About Strides OT

Strides OT works to determine and meet the needs of individuals who are experiencing challenges with development and functional performance. Through professional, evidence-based interventions in a fun, family-centered community environment, clients will have opportunities to improve and expand upon their own skills and development through specifically designed therapeutic treatments.

Following an evaluation, a treatment program will be designed to address various needs, which may include: gross and fine motor skills, sensory processing, mobility, visual motor and visual perceptual skills, self-regulatory skills, handwriting skills, self-care skills, social and play skill development, motor planning, organization, and coordination

Therapist Bio:

Sarah Poindexter, MS, OTR/L

AHCB Certified Therapist and CTRI

I am a graduate of Florida Gulf Coast University with a Bachelor of Arts degree in Psychology and a Master of Science degree in Occupational Therapy. I have always had a passion for helping people. I began volunteering for Special Equestrians, Inc., an adaptive riding center, in 2010. I joined the Board of Directors in 2014, and have served as the Secretary since then. I have completed American Hippotherapy Association (AHA) Level I and Level II Hippotherapy Treatment Principles courses. I am also an AHCB Certified Therapist through passing the entry level board certification exam in hippotherapy, as well as a PATH, Intl. Certified Therapeutic Riding Instructor and Registered Therapist. I am also a certified NeuroNet Learning and Therapeutic Listening provider.

Strides Occupational Therapy Services has partnered with Special Equestrians, Inc. to provide occupational therapy services including hippotherapy as a treatment strategy. 


What is it?

The American Hippotherapy Association, Inc., defines hippotherapy (HPOT) as how occupational therapy, physical therapy, and speech-language pathology professionals use evidence-based practice and clinical reasoning in the purposeful manipulation of equine movement to engage sensory, neuromotor, and cognitive systems to achieve functional outcomes. In conjunction with the affordances of the equine environment and other treatment strategies, hippotherapy is part of a patient’s integrated plan of care.

How it Works

On the horse, the therapist adjusts and modifies several variables to elicit specific reactions from the client. Those variables include the horse’s speed, direction, and transitions, the position of the client, and the therapeutic activities being performed. Off the horse, treatment can be included in the on-site therapy room or the natural barn/farm environment to prepare the client for the equine movement, or to address functional goals after equine movement.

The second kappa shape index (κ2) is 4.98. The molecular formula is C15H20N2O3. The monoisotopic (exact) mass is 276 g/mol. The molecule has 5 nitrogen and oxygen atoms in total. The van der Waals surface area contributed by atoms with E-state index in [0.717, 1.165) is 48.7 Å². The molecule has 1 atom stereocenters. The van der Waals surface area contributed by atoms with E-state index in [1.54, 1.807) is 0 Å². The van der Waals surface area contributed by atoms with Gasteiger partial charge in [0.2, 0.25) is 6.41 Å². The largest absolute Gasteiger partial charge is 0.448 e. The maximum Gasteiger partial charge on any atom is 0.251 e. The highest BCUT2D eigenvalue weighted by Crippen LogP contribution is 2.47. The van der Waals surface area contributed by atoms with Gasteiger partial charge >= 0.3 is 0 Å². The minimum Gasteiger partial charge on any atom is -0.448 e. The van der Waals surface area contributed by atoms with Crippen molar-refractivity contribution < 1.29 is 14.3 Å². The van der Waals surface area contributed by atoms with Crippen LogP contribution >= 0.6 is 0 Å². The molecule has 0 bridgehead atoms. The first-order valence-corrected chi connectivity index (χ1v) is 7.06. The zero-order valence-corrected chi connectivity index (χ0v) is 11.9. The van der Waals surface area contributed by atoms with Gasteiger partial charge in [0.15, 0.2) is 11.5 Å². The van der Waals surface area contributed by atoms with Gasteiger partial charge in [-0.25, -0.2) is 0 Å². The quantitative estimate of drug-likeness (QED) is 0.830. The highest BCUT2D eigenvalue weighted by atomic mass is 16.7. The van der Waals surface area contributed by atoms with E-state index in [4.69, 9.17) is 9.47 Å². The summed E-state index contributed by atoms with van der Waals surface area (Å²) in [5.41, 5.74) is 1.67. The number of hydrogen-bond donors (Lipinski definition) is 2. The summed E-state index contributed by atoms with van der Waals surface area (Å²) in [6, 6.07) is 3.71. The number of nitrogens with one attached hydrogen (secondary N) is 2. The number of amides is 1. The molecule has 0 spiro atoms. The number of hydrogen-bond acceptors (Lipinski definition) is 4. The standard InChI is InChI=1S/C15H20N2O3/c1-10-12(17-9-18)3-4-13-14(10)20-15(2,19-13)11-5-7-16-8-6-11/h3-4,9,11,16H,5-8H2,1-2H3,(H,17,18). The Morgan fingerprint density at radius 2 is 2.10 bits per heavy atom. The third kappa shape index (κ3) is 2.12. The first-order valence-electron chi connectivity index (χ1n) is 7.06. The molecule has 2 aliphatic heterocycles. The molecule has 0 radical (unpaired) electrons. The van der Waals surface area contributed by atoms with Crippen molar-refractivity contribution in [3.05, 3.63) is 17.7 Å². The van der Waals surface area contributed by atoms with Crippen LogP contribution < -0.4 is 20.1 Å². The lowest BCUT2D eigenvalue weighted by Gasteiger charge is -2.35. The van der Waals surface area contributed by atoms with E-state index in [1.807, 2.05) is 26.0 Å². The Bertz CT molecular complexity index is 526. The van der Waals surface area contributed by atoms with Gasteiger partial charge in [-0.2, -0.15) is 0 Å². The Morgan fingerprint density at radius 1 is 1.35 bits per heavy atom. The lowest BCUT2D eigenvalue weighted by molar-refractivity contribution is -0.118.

Neuromotor: The movement of a horse’s hind legs and pelvis is transmitted to the person riding, which causes movement in the pelvis of that person. The rhythmical and symmetrical gait of the horse provides about 3000 “walking” steps to the client in one 30-minute session.

Sensory: The horse, farm site, barn, and arena all provide countless opportunities for sensory exposure on every level.

Cognitive: The client may have to complete complex tasks like following multiple step directions or recalling a sequence of movements, or more simpler tasks like remembering their horse’s name and color.

NeuroNet Learning

NeuroNet is a learning readiness program designed to help students become independent learners. Created by Nancy Rowe, an audiologist based out of Gainesville, Florida, this program helps students develop fluency in reading, math, and handwriting skills.The NeuroNet programs center around four key concepts:

1. Learn IndependentlyChildren watch and learn through a video based movement program, then think and act upon what they see. This design element helps kids engage in productive trial and error problem solving.

2. Make the speed and accuracy networkChildren develop fluency in early reading, handwriting, and math skills. With fluency in these essential skills, kids learn how to use what they know to enhance new learning.

3. Get your brain to practice what you want your brain to learnThe program is designed to encourage practice. In order to develop fluency, you must practice fluency.

4. Self-evaluation is the key to motivationAn important skill that is difficult to learn is self-evaluation, or the ability to assess your own performance, actions, and attitude.

Through this program, kids learn to self-evaluate and to equate effort and practice with improvements in performance. For more information, visit http://stepupforlearning.com

Therapeutic Listening

Therapeutic Listening is a sound-based approach to addressing a variety of needs. This program is embedded in a developmental and sensory integrative perspective. The music has been designed, selected, and modified to capture attention and activate body movement. Therapeutic Listening influences the self-organizing capacities of the nervous system through they use of rhythmical sound, electronic modifications, and organized patterns.